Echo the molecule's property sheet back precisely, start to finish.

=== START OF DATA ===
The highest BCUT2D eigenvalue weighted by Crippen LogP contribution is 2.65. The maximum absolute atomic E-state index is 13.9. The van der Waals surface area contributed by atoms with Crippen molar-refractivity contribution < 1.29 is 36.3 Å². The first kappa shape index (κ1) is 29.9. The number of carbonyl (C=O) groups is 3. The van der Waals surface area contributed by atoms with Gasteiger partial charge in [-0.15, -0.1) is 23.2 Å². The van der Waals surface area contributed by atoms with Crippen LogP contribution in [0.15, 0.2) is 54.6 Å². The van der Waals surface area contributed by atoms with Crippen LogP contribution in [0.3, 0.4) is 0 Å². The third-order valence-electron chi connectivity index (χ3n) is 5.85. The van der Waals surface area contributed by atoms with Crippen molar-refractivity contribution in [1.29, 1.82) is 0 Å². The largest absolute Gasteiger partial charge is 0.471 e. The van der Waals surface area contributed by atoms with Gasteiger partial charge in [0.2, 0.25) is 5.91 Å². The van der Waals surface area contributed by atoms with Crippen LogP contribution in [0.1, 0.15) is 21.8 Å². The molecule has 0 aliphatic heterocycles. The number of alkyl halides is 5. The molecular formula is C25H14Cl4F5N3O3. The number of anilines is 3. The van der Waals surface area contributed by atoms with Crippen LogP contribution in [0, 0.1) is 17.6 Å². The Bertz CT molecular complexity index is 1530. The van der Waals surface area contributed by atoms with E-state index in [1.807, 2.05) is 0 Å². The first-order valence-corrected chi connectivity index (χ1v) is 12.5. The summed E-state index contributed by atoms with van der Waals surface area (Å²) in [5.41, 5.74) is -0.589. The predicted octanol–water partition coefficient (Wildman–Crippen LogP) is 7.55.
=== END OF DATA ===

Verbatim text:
The highest BCUT2D eigenvalue weighted by Crippen LogP contribution is 2.65. The maximum absolute atomic E-state index is 13.9. The van der Waals surface area contributed by atoms with Crippen molar-refractivity contribution < 1.29 is 36.3 Å². The first kappa shape index (κ1) is 29.9. The number of carbonyl (C=O) groups is 3. The van der Waals surface area contributed by atoms with Gasteiger partial charge in [-0.15, -0.1) is 23.2 Å². The van der Waals surface area contributed by atoms with Crippen LogP contribution in [0.15, 0.2) is 54.6 Å². The van der Waals surface area contributed by atoms with Crippen LogP contribution in [0.3, 0.4) is 0 Å². The third-order valence-electron chi connectivity index (χ3n) is 5.85. The van der Waals surface area contributed by atoms with Crippen molar-refractivity contribution in [1.29, 1.82) is 0 Å². The largest absolute Gasteiger partial charge is 0.471 e. The van der Waals surface area contributed by atoms with Gasteiger partial charge in [0.2, 0.25) is 5.91 Å². The van der Waals surface area contributed by atoms with Crippen LogP contribution in [0.1, 0.15) is 21.8 Å². The molecule has 0 aliphatic heterocycles. The number of alkyl halides is 5. The molecular formula is C25H14Cl4F5N3O3. The number of anilines is 3. The van der Waals surface area contributed by atoms with Crippen LogP contribution in [0, 0.1) is 17.6 Å². The Bertz CT molecular complexity index is 1530. The van der Waals surface area contributed by atoms with E-state index in [1.807, 2.05) is 0 Å². The first-order valence-corrected chi connectivity index (χ1v) is 12.5. The summed E-state index contributed by atoms with van der Waals surface area (Å²) in [5.41, 5.74) is -0.589. The predicted octanol–water partition coefficient (Wildman–Crippen LogP) is 7.55.